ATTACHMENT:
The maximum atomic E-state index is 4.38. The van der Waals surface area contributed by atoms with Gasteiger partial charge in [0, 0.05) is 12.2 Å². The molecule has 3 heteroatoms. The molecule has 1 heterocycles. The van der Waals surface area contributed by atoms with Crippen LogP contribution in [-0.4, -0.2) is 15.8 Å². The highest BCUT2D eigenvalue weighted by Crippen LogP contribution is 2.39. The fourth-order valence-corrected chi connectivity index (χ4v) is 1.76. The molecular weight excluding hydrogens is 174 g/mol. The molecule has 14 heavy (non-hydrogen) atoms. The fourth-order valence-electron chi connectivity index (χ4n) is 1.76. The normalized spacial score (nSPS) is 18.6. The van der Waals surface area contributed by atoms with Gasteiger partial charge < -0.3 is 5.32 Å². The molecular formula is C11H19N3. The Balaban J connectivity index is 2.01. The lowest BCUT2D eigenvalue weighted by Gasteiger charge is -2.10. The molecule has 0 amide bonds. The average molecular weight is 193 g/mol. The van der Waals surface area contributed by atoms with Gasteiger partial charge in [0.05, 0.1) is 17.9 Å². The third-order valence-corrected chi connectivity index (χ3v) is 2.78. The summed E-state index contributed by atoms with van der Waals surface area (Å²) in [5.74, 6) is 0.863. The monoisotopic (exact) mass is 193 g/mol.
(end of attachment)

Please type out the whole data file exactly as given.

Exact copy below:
The maximum atomic E-state index is 4.38. The van der Waals surface area contributed by atoms with Gasteiger partial charge in [0, 0.05) is 12.2 Å². The molecule has 3 heteroatoms. The molecule has 1 heterocycles. The van der Waals surface area contributed by atoms with Crippen LogP contribution in [-0.4, -0.2) is 15.8 Å². The highest BCUT2D eigenvalue weighted by Crippen LogP contribution is 2.39. The fourth-order valence-corrected chi connectivity index (χ4v) is 1.76. The molecular weight excluding hydrogens is 174 g/mol. The molecule has 14 heavy (non-hydrogen) atoms. The fourth-order valence-electron chi connectivity index (χ4n) is 1.76. The normalized spacial score (nSPS) is 18.6. The van der Waals surface area contributed by atoms with Gasteiger partial charge < -0.3 is 5.32 Å². The molecular formula is C11H19N3. The Balaban J connectivity index is 2.01. The lowest BCUT2D eigenvalue weighted by Gasteiger charge is -2.10. The molecule has 0 amide bonds. The average molecular weight is 193 g/mol. The van der Waals surface area contributed by atoms with Gasteiger partial charge in [0.05, 0.1) is 17.9 Å². The third-order valence-corrected chi connectivity index (χ3v) is 2.78. The summed E-state index contributed by atoms with van der Waals surface area (Å²) in [5.74, 6) is 0.863. The monoisotopic (exact) mass is 193 g/mol.